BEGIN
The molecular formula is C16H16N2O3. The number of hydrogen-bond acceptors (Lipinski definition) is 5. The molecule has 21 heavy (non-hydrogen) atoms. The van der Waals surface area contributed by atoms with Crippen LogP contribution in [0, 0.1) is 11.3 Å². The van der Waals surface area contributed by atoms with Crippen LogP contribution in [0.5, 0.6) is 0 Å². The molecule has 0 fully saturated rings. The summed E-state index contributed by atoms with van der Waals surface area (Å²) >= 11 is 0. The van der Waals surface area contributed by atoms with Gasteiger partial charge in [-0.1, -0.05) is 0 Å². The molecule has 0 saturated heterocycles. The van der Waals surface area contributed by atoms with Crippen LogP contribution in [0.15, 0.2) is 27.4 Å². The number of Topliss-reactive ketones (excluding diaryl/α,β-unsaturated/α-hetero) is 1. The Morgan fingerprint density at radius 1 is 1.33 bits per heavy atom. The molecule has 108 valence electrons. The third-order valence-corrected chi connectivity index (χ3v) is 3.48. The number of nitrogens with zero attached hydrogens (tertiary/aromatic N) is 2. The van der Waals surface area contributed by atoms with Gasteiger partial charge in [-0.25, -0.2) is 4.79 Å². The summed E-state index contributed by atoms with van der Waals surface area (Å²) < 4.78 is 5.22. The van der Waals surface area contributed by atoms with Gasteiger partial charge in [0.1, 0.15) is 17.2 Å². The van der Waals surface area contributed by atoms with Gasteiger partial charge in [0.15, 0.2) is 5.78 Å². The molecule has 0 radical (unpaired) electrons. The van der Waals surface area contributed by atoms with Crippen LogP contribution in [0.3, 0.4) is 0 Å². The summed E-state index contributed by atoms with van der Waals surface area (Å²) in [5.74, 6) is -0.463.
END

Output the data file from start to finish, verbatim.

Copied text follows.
The molecular formula is C16H16N2O3. The number of hydrogen-bond acceptors (Lipinski definition) is 5. The molecule has 21 heavy (non-hydrogen) atoms. The van der Waals surface area contributed by atoms with Crippen LogP contribution in [0, 0.1) is 11.3 Å². The van der Waals surface area contributed by atoms with Crippen LogP contribution in [0.5, 0.6) is 0 Å². The molecule has 0 fully saturated rings. The summed E-state index contributed by atoms with van der Waals surface area (Å²) >= 11 is 0. The van der Waals surface area contributed by atoms with Gasteiger partial charge in [-0.1, -0.05) is 0 Å². The molecule has 0 saturated heterocycles. The van der Waals surface area contributed by atoms with Crippen LogP contribution in [0.15, 0.2) is 27.4 Å². The number of Topliss-reactive ketones (excluding diaryl/α,β-unsaturated/α-hetero) is 1. The Morgan fingerprint density at radius 1 is 1.33 bits per heavy atom. The molecule has 108 valence electrons. The third-order valence-corrected chi connectivity index (χ3v) is 3.48. The number of nitrogens with zero attached hydrogens (tertiary/aromatic N) is 2. The van der Waals surface area contributed by atoms with Gasteiger partial charge in [-0.25, -0.2) is 4.79 Å². The summed E-state index contributed by atoms with van der Waals surface area (Å²) < 4.78 is 5.22. The van der Waals surface area contributed by atoms with Gasteiger partial charge in [0.1, 0.15) is 17.2 Å². The van der Waals surface area contributed by atoms with Gasteiger partial charge in [0.15, 0.2) is 5.78 Å². The molecule has 0 radical (unpaired) electrons. The van der Waals surface area contributed by atoms with Crippen LogP contribution in [0.3, 0.4) is 0 Å². The summed E-state index contributed by atoms with van der Waals surface area (Å²) in [5.74, 6) is -0.463.